Raechel Mattey, Vice President Union Development for the NUS
A selection of students from the morning’s student reps’ training came to share their feedback with the HE staff about what had made a difference to them. For Jess Ing, who is studying HND Creative Media Production, it was having opportunities to gain experience in the field she wanted to work in. She explained that in five years of being at College she had been to the Berlin Film Festival, worked on a film in Spain for a week and worked as first director on two films for the BYFA and was doing work experience on BBC Look North. For Phil Broadwell, who is on the Access to HE: Health Professions programme it was about the quality of teaching. He said, “My tutor has a very widespread knowledge and she relates the course to her working life in a hospital”. First year BA (Hons) Surface Design & Textile Innovation student, Katie Andrews, appreciated that everyone in cohort was encouraged to enter the Bradford Textile Society Design Awards, as students she knew on similar courses elsewhere did not have that option. Katie he also appreciated that as her tutor had been absent she contacted the organisers to arrange an extension to the deadline. Ume Habiba, an international student who is in the final year of her BA (Hons) Accountancy degree spoke of how good it was to play a role acting between students and staff to make things better for everyone. After giving student feedback on a subject issue extra tuition had been given to resolve it.
Introducing his presentation on Student Engagement and the UK Quality Code, Neil MacKenzie, General Manager at Bradford College Students' Union, disclosed that he had previously worked in Russell Group Students’ Union. “Before, I was training people who were already going to rule the world, to do it a bit better. I am now empowering people who never thought they could have a say in the world around them. So many students that we reach are described as ‘hard to reach’. We lead the sector in providing opportunities for all students to have a voice in education. We have trained over 220 course reps – more than twice last year’s figure – equipping them with the skills to be heard.” Noting the tension between aspirations of ‘partnership’ and consumerist philosophy, Neil asserted, “The response from the sector and the students is that it is about scholarship and participation not consumerism.”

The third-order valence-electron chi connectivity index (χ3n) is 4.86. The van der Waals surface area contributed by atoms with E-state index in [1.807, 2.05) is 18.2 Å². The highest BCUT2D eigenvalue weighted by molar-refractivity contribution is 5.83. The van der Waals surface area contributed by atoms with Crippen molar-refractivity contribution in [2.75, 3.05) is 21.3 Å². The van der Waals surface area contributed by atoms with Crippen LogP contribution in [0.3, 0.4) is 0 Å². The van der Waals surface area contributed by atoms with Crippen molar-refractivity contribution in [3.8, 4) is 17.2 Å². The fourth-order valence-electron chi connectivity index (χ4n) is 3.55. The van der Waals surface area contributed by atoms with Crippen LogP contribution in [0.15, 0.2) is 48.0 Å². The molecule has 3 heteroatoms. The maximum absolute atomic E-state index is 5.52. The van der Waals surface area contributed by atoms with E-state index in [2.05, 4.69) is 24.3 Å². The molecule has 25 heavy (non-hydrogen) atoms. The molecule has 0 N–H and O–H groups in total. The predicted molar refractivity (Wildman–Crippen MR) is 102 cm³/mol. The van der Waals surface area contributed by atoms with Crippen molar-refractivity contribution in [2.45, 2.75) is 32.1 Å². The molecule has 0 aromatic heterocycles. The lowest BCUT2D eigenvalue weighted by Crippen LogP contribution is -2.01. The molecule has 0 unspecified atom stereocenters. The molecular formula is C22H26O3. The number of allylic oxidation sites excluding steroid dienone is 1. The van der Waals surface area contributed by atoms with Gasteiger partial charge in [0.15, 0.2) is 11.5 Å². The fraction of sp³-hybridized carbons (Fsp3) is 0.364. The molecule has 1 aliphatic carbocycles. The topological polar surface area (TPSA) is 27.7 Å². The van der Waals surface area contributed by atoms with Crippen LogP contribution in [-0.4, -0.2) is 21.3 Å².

Staff members Mick Brennan, Nosheen Qamer and Pam Brook then shared some refreshing examples of best practice from staff and students working in partnership, which were met with enthusiastic responses regarding potential interdisciplinary collaboration.
Dr Graham Stevens, Associate Dean Higher Education, reviewed the day’s proceedings and concluded, “We considered professionalism and scholarship in the context of TDAP and student engagement and had a challenging and controversial presentation to stimulate our thoughts on scholarship and the pedagogical effectiveness of staff. It is energising to hear about other institutions going for TDAP and that in comparison we are well on the way. We are doing an excellent job providing transformative education through our reflective practice and we should recognise how important we are as teachers in making a vast contribution to the life trajectory of students. A core element for us is that education is stronger when students are heard and our focus is always on the student learning experience.” Damien O’Keefe, observed, “Praxis works both ways; I am profoundly changed by my involvement with the students”, and this comment received approval from the staff present, who welcomed the increase in student engagement.
You can see images from the event here